Animal Wise: The Thoughts and Emotions of Our Fellow Creatures
by Virginia Morell
As any dog owner knows, canines can communicate a great deal. (Those wide eyes and drooping tail upon your imminent departure are no accident.) Animal communication, cognition, personality and other thought processes are the subject of this charming book about animal intelligence. A science writer for National Geographic and Science, Virginia Morell feigns journalistic neutrality toward her subject, but she cannot hide her excitement at the mental feats and displays of emotion she describes: birds with an artistic sense, cheetahs that die from heartbreak, ants that teach each other how to navigate a new terrain, a parrot that can comprehend the concept of “same” and “different,” gangs of boy dolphins that cooperate to keep their girls in check. The idea of animal intelligence goes back hundreds if not thousands of years, but Morell’s book shows the remarkable degree to which it has remained relatively unstudied until recent decades. Darwin, for instance, wrote anecdotally of his belief that dogs have something like a conscience and religion. But as recently as the 1990s, it was so unfashionable to study canines that one scientist embarking upon that path feared he was putting his career in jeopardy. Now new studies suggest that a border collie can learn new words as fast as a toddler. Morell’s book has a nice arc to its structure—working from generally more basic (although still remarkable) cognitive abilities of creatures like adventurous ants to the complex thinking of chimps—and it is threaded through with philosophical questions that are as thought-provoking as the creatures and experiments she chronicles. What is “friendship,” or “language,” or “compassion,” anyway? Can we learn something about ourselves in studying how these concepts apply to animals?
Detroit: An American Autopsy
by Charlie LeDuff
It is no secret that Detroit has fallen on abysmal times, with violence, corruption and poverty regularly overwhelming the city’s meager resources and sucking the last reserves of faith from embattled residents. So why would a Pulitzer Prize–winning reporter for the New York Times move there, after having made a successful life for himself in far less blighted places? The pull was one part history: LeDuff’s family traces its roots in Detroit to the early 18th century, when an ancestor made his way to frontier town Fort Detroit. One part family: LeDuff’s closest relatives still eke out an existence in Motor City. And then there was the story: “Bad things are good for us reporters. We are body collectors of sorts.” LeDuff commits himself to a deep investigation and he is so personally tangled in the city’s woes he can hardly avoid going dark and deep. Death and desolation invade his professional and personal life. A firefighter friend perishes in an arsonist’s blaze; his niece dies from a heroin overdose. The streets of Detroit are haunted by innumerable boarded-up buildings; his mother’s former flower shop is among them. What hope this book possesses springs from tiny triumphs: the arsonist’s conviction, a successful fund-raising drive for a girl’s funeral, a surly prostitute who turns friendly when she learns LeDuff’s (deceased) sister was a fellow streetwalker. Even collectively, these moments can do only a little to lighten this harsh, unsparing book. But in its darkness, it still remains an utterly gripping requiem for the destruction of an American dream.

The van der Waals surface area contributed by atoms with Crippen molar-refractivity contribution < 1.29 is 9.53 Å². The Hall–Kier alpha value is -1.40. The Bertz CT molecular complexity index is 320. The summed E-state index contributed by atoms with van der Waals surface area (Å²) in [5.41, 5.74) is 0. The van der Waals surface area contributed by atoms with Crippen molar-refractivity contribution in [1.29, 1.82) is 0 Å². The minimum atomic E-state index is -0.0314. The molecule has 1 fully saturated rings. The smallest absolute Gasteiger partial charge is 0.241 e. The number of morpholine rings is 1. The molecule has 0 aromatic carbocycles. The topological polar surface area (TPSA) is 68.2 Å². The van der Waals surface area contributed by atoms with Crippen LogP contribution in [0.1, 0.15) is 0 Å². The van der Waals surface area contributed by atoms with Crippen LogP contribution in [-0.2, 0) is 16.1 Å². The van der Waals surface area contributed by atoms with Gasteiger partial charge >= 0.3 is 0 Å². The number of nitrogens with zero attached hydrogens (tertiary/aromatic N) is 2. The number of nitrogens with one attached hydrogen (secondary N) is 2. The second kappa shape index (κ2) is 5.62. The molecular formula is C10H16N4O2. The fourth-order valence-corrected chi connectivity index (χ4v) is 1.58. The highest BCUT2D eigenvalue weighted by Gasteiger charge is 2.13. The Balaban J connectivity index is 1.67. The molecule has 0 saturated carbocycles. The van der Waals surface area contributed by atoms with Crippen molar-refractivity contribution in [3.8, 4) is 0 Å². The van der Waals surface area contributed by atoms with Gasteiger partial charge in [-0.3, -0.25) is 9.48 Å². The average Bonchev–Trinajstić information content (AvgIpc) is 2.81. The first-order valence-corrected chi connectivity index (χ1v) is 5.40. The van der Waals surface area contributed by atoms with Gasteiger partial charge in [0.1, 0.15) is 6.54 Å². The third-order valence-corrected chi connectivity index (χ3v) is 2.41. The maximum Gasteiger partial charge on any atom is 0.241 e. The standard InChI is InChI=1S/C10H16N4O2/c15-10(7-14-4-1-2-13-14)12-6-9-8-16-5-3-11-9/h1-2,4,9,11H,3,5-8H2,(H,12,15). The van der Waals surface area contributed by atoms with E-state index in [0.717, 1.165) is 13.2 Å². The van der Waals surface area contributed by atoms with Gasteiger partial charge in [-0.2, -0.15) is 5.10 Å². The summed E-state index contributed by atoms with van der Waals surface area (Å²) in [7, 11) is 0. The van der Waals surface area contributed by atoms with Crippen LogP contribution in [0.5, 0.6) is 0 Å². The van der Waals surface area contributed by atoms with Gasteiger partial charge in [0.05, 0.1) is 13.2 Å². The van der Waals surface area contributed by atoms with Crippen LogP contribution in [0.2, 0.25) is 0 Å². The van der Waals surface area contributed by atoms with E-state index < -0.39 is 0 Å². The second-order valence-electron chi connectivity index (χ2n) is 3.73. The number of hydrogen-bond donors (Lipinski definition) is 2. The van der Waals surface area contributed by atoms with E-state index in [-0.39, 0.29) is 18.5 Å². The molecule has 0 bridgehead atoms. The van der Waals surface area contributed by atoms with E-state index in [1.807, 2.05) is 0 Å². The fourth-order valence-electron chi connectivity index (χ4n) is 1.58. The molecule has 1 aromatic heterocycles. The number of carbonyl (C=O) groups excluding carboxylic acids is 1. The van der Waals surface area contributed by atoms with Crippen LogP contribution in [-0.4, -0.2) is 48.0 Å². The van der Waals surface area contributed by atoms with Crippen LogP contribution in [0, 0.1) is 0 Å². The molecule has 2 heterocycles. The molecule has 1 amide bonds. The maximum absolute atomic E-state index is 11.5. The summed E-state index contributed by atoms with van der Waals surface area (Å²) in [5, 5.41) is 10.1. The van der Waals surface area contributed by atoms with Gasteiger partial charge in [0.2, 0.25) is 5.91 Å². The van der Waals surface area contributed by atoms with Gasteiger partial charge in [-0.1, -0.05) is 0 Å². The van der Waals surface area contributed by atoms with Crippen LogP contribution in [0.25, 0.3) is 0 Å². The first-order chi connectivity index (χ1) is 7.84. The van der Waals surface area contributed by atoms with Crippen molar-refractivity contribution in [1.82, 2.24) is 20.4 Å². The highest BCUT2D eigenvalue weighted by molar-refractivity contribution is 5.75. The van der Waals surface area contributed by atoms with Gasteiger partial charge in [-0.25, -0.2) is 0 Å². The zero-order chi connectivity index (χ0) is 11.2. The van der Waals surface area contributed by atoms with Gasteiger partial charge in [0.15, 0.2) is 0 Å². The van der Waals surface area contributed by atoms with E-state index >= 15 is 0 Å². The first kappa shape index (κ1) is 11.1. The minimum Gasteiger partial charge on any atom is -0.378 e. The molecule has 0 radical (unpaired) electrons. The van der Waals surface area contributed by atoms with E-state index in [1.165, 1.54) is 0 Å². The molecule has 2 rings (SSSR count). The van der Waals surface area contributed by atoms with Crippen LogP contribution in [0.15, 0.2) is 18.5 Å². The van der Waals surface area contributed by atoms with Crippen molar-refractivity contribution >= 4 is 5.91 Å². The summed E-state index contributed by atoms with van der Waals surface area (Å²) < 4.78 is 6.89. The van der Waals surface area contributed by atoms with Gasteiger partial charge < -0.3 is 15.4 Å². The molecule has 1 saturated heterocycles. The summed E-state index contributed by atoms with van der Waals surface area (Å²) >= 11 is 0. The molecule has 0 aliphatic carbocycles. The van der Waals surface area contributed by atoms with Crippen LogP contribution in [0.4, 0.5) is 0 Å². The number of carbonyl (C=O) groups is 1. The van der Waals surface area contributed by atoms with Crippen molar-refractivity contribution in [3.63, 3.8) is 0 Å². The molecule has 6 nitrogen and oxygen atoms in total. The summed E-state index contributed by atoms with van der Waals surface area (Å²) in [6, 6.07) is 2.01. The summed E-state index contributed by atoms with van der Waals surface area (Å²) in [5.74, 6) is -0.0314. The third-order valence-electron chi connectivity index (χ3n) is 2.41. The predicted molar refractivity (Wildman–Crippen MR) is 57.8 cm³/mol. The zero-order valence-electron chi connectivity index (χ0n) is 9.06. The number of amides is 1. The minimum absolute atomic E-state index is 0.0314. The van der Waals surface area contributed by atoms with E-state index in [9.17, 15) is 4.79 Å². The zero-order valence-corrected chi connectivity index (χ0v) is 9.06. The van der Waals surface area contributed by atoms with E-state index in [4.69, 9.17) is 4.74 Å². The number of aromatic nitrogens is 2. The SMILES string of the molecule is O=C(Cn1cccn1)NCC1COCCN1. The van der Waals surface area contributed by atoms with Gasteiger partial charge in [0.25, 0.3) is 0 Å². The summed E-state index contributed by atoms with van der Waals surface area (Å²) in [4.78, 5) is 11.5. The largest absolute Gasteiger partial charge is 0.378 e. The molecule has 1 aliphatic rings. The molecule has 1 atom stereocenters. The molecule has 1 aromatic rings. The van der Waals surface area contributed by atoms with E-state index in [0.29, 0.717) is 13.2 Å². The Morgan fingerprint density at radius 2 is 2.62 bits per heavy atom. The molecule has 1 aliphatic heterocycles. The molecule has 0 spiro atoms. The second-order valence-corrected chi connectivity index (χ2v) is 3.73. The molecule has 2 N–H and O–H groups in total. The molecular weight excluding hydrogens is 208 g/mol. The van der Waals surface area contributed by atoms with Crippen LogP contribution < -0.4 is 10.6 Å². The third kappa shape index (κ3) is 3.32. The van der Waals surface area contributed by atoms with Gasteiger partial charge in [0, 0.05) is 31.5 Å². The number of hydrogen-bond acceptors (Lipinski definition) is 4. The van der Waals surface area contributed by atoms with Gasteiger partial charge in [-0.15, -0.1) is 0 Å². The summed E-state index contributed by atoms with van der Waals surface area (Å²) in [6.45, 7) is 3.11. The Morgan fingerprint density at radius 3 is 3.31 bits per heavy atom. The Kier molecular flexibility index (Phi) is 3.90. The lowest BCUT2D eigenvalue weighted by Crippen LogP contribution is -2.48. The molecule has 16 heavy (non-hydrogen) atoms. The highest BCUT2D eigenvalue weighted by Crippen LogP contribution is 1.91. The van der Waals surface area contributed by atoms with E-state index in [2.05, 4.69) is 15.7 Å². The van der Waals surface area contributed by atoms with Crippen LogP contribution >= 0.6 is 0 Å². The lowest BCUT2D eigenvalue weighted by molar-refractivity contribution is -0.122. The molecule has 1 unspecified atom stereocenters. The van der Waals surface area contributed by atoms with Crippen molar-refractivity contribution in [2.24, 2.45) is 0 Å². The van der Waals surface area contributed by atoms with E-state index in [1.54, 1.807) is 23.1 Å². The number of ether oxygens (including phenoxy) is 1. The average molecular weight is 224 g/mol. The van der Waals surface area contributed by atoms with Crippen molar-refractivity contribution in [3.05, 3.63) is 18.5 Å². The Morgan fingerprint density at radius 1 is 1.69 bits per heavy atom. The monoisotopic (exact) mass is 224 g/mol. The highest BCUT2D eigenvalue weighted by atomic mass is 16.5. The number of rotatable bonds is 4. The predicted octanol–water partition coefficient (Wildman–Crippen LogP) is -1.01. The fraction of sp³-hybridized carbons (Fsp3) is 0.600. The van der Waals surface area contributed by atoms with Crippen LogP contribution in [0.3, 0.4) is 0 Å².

Top Dog: The Science of Winning and Losing
by Po Bronson and Ashley Merryman
We’ve spent too long, the authors say, telling ourselves to think positive, encourage equality among team members and carefully measure the odds of success. The way to really get ahead? Think negative (at least, envision obstacles so you’re prepared for them), embrace hierarchy (when it comes with clearly defined roles) and jump into the ring even when your odds are slim (if you don’t try, you don’t win). Their arguments are a bit more nuanced than that, but Bronson and Merryman are essentially making the case for competition. “It’s only during competition that we are socially permitted to try our absolute hardest, uncloak our desire to win, and be at our most intense,” they write. Bronson and Merryman are convincing, lively writers and they make some compelling points about the way in which we might cultivate a productive competitive spirit—particularly among those who often don’t end up at the top (Exhibit A: women). While they’re careful to posit that the differences between men and women do not imply superiority, they are fond of research-summarizing dichotomies that can sometimes feel reductive: “It’s women who tend to focus on odds, and it’s men who focus on what they’ll win”; “women, on average, don’t jump in to competitions as easily as men do.” The authors’ instincts are in the right place; they want everyone to embrace competition—or to at least figure out how to make it work. But their simplifying style may do their own arguments a disservice.